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Otway Fly encourages people to ‘Learn to Love Forests’!
- Wednesday 20th March 2019
The team at Otway Fly Treetop Adventures is embracing the theme for the United Nation’s International Day of Forests (Thursday 21 March) with a heart-shaped symbol of their appreciation for their stunning surrounds.
In line with the 2019 theme of ‘Learn to Love Forests’, Otway Fly is proudly displaying a giant wreath made from native flora on the 25 metre-high Treetop Walk!
This year the United Nations is using International Day of Forests to promote education. The organisation is calling for people of all ages to understand that healthy forests are crucial for our future and to learn about sustainable forest management.
Nestled deep in the Otway Ranges near the Great Ocean Road, Otway Fly is situated on 225 acres of Wet Sclerophyll Forest and Cool Temperate Rainforest. The attraction offers a 600 metre-long Treetop Walk, a 45 metre-high Spiral Tower and an exhilarating Zipline Tour.
Not only is Otway Fly a destination for adventure, it has an immersive school excursion program, providing groups with fun experiences that include education about the local ecosystem, land use, food webs and sustainability.
The Otway Fly team is made up of passionate community members such as John Hawker-Chalmers, a certified arborist and the attraction’s Outdoor Operations Supervisor.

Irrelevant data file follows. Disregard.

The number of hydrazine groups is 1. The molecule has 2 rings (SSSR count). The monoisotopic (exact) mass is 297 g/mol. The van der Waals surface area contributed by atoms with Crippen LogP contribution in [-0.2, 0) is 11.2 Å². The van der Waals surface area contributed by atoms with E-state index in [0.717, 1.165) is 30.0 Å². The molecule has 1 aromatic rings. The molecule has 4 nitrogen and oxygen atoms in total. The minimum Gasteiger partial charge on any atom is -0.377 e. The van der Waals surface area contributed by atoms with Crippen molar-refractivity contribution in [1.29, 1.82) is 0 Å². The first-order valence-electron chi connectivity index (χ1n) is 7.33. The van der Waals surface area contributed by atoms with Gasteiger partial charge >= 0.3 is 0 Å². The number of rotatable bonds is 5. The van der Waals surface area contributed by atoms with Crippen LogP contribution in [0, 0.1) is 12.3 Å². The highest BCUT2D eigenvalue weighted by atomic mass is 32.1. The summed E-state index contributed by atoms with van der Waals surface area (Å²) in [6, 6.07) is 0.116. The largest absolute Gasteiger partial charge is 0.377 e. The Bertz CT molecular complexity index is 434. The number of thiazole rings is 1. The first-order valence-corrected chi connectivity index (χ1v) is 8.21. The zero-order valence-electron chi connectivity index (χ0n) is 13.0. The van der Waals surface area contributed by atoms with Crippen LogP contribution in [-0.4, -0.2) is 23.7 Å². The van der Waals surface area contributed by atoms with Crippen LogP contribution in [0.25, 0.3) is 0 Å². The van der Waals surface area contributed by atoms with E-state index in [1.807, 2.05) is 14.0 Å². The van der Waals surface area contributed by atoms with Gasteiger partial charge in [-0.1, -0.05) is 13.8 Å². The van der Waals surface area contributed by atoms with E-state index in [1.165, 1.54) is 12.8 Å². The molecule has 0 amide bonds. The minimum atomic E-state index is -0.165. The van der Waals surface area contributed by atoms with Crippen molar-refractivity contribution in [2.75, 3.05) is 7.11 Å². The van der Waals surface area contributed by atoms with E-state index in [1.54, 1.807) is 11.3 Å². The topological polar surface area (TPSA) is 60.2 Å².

“This native wreath is a symbol of our love and appreciation for the forest we call home. As well as being a fun outdoor experience, Otway Fly educates and informs people about the importance of sustainable forest management and biodiversity conservation,” said John.
“Forests are extremely important as we have a symbiotic relationship with all trees. They help filter our air, remove carbon from the atmosphere, and aerate and compost our soil so it’s clean and healthy. Our guides have a genuine love of the Otway Ranges and enjoy discussing of the benefits of forests with our visitors,” continued John.
Since it’s opening in 2013, the Otway team has worked to minimize its ecological footprint and support the principles of sustainable development. Examples of this include collecting, treating and recycling rainwater, the use of paper bags, paper packaging and environmentally sound chemicals, annual tree planting and the control of weeds and pests.
For further information about International Day of Forests visit: www.un.org/en/events/forestsday/